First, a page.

The chance of finding a music video is very high on YouTube. It does not really matter if you are looking for the latest Billboard charts music or music from the Seventies; they are (mostly) available on YouTube. One thing that is missing though is lyrics for those music videos. While some uploaders add the lyrics in the description, most do not add them.
While you can open a lyrics site in another tab in the browser to read the lyrics or sing along, it is not super practicable to do that.
The script YouTube Lyrics changes that. It's a Greasemonkey script that adds lyrics to each YouTube video that it identifies. The Lyrics tab is displayed beneath the Video description that lists the lyrics of that music video if expanded. The title of the video should at least contain the song title of the song for identification purposes.
A drop down menu provides access to different lyrics databases on the Internet and you can try to find the lyrics in other databases if the default one does not reveal any results.
You need the Firefox Greasemonkey extension and the Userscript that adds the Lyrics to YouTube.
Update: The userscript has last been updated in 2009. It appears to have stopped working because of this. We have removed the link pointing to it from the article and suggest the following alternative: YouTube Lyric iFrame may not be automated like the now defunct userscript, but it works and lets you search for lyrics that you are interested in.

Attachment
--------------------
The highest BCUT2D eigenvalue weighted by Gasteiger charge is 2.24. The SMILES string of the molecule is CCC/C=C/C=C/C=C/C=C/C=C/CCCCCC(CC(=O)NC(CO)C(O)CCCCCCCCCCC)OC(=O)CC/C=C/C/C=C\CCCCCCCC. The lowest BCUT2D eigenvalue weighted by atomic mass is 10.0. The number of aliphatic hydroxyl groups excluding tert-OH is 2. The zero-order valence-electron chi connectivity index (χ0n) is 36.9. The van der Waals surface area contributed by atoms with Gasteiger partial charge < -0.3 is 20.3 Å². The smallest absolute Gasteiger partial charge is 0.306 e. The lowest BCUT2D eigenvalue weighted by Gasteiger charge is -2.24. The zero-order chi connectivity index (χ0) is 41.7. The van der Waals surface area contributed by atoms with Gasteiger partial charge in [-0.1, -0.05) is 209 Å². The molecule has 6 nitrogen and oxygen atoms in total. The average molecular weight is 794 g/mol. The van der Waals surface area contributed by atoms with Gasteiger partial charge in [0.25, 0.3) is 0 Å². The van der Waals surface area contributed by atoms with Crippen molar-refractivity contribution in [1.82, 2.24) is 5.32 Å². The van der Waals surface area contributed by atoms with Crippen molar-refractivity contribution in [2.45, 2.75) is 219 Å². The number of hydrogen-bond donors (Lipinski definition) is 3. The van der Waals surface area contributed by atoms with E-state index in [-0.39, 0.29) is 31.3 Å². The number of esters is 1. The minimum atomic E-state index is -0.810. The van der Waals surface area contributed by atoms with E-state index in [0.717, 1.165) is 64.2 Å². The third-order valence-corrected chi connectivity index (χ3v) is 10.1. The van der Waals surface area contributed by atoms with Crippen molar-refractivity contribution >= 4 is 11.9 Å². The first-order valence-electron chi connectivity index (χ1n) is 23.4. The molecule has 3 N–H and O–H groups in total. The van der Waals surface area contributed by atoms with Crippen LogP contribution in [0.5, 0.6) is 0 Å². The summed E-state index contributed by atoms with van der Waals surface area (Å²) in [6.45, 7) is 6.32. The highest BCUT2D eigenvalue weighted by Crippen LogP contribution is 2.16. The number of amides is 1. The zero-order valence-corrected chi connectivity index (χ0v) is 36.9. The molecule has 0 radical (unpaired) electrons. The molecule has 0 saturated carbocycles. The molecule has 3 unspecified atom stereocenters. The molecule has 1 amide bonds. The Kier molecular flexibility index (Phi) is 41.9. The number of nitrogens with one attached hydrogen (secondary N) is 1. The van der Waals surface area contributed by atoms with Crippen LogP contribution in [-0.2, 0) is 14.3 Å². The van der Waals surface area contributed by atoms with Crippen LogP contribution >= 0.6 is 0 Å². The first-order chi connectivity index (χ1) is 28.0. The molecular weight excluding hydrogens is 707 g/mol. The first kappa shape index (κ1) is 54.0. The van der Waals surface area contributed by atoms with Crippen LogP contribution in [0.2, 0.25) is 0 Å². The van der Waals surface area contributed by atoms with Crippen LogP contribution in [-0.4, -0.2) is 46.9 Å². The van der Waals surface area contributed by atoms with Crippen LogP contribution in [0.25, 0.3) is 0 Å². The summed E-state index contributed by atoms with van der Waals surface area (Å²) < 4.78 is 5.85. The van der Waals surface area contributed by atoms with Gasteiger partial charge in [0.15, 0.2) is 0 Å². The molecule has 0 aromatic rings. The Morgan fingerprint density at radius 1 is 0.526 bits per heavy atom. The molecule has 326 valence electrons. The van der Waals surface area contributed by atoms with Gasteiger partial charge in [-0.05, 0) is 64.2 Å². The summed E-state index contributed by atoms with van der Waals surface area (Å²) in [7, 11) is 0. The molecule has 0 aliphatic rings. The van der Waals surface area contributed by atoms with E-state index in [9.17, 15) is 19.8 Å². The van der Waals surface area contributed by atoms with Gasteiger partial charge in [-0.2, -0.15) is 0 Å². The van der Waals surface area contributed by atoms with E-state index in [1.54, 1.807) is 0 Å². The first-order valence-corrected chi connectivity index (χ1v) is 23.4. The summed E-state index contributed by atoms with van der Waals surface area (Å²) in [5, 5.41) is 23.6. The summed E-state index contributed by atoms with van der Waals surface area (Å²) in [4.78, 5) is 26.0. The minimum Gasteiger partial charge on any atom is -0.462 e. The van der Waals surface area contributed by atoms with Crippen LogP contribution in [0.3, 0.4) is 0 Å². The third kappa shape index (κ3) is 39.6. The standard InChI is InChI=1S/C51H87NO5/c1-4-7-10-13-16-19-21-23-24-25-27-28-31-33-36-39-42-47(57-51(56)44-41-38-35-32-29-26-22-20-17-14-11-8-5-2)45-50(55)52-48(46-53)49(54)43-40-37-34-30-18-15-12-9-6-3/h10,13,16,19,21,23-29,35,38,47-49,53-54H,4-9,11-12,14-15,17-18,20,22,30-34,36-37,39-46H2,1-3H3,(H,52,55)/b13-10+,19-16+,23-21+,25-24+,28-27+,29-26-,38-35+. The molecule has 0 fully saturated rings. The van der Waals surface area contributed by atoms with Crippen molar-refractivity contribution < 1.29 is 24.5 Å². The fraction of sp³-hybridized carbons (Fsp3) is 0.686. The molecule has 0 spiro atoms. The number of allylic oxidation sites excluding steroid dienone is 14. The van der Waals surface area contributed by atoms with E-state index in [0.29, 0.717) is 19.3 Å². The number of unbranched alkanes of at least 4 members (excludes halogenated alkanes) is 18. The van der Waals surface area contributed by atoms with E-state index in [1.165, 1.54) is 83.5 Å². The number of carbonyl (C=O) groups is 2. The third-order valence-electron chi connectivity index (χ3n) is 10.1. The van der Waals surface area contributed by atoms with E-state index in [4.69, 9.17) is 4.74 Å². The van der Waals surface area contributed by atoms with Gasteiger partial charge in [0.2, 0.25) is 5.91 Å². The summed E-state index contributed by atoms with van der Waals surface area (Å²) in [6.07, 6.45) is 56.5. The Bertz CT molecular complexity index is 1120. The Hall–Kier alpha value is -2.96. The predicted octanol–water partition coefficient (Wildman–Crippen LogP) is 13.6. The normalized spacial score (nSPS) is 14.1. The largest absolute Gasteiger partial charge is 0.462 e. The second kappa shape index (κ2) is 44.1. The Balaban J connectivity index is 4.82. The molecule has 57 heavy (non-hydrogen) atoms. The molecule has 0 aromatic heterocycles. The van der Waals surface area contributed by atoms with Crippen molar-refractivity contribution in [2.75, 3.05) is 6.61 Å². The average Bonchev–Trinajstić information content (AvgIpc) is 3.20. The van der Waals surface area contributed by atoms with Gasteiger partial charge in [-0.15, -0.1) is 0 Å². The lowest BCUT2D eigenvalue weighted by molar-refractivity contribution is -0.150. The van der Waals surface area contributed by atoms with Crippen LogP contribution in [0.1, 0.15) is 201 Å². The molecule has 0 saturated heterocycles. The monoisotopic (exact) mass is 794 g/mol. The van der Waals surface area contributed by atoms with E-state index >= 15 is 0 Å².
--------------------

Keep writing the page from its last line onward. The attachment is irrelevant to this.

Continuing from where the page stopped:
The new script works well out of the box if you are using Firefox. One reviewer recently mentioned that it does not work in Google Chrome, so keep that in mind if you plan on installing and using it.
Both extensions display lyrics for the song that plays as a video on YouTube.The extension supports more than 40 different lyrics databases that you may switch between at any time.
Note that identification depends on the proper naming of the song and artist on YouTube, and that you may run into identification issues from time to time depending on the video in question.
Advertising revenue is falling fast across the Internet, and independently-run sites like Ghacks are hit hardest by it. The advertising model in its current form is coming to an end, and we have to find other ways to continue operating this site.
We are committed to keeping our content free and independent, which means no paywalls, no sponsored posts, no annoying ad formats (video ads) or subscription fees.
If you like our content, and would like to help, please consider making a contribution:
Ghacks is a technology news blog that was founded in 2005 by Martin Brinkmann. It has since then become one of the most popular tech news sites on the Internet with five authors and regular contributions from freelance writers.